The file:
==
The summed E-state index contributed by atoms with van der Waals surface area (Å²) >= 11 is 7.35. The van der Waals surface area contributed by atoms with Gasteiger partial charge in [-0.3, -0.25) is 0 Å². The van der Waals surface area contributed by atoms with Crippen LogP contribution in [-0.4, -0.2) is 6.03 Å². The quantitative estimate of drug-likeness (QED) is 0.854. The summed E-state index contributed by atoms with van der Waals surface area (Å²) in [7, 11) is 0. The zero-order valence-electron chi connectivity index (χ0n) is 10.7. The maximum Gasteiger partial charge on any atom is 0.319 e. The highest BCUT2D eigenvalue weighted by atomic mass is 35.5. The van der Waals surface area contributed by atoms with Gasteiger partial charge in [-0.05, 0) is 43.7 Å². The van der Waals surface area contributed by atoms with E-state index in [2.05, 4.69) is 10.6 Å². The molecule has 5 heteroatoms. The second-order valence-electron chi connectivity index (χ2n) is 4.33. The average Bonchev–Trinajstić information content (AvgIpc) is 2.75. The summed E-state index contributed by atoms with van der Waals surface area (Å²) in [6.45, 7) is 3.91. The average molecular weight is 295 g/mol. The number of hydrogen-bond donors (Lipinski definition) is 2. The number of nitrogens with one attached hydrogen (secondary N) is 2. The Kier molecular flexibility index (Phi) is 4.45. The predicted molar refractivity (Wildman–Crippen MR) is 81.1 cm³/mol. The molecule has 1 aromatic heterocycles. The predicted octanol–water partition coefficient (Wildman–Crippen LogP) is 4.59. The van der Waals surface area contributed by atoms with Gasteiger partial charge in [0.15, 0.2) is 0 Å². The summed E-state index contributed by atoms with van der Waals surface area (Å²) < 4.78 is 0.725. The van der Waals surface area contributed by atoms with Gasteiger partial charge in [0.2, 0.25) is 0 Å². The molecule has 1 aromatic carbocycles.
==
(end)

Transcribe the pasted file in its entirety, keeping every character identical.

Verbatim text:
The summed E-state index contributed by atoms with van der Waals surface area (Å²) >= 11 is 7.35. The van der Waals surface area contributed by atoms with Gasteiger partial charge in [-0.3, -0.25) is 0 Å². The van der Waals surface area contributed by atoms with Crippen LogP contribution in [-0.4, -0.2) is 6.03 Å². The quantitative estimate of drug-likeness (QED) is 0.854. The summed E-state index contributed by atoms with van der Waals surface area (Å²) in [7, 11) is 0. The zero-order valence-electron chi connectivity index (χ0n) is 10.7. The maximum Gasteiger partial charge on any atom is 0.319 e. The highest BCUT2D eigenvalue weighted by atomic mass is 35.5. The van der Waals surface area contributed by atoms with Gasteiger partial charge in [-0.05, 0) is 43.7 Å². The van der Waals surface area contributed by atoms with E-state index in [2.05, 4.69) is 10.6 Å². The molecule has 5 heteroatoms. The second-order valence-electron chi connectivity index (χ2n) is 4.33. The average Bonchev–Trinajstić information content (AvgIpc) is 2.75. The summed E-state index contributed by atoms with van der Waals surface area (Å²) in [6.45, 7) is 3.91. The average molecular weight is 295 g/mol. The number of hydrogen-bond donors (Lipinski definition) is 2. The number of nitrogens with one attached hydrogen (secondary N) is 2. The Kier molecular flexibility index (Phi) is 4.45. The predicted molar refractivity (Wildman–Crippen MR) is 81.1 cm³/mol. The molecule has 1 aromatic heterocycles. The predicted octanol–water partition coefficient (Wildman–Crippen LogP) is 4.59. The van der Waals surface area contributed by atoms with Gasteiger partial charge in [0.15, 0.2) is 0 Å². The summed E-state index contributed by atoms with van der Waals surface area (Å²) < 4.78 is 0.725. The van der Waals surface area contributed by atoms with Gasteiger partial charge in [0.2, 0.25) is 0 Å². The molecule has 1 aromatic carbocycles.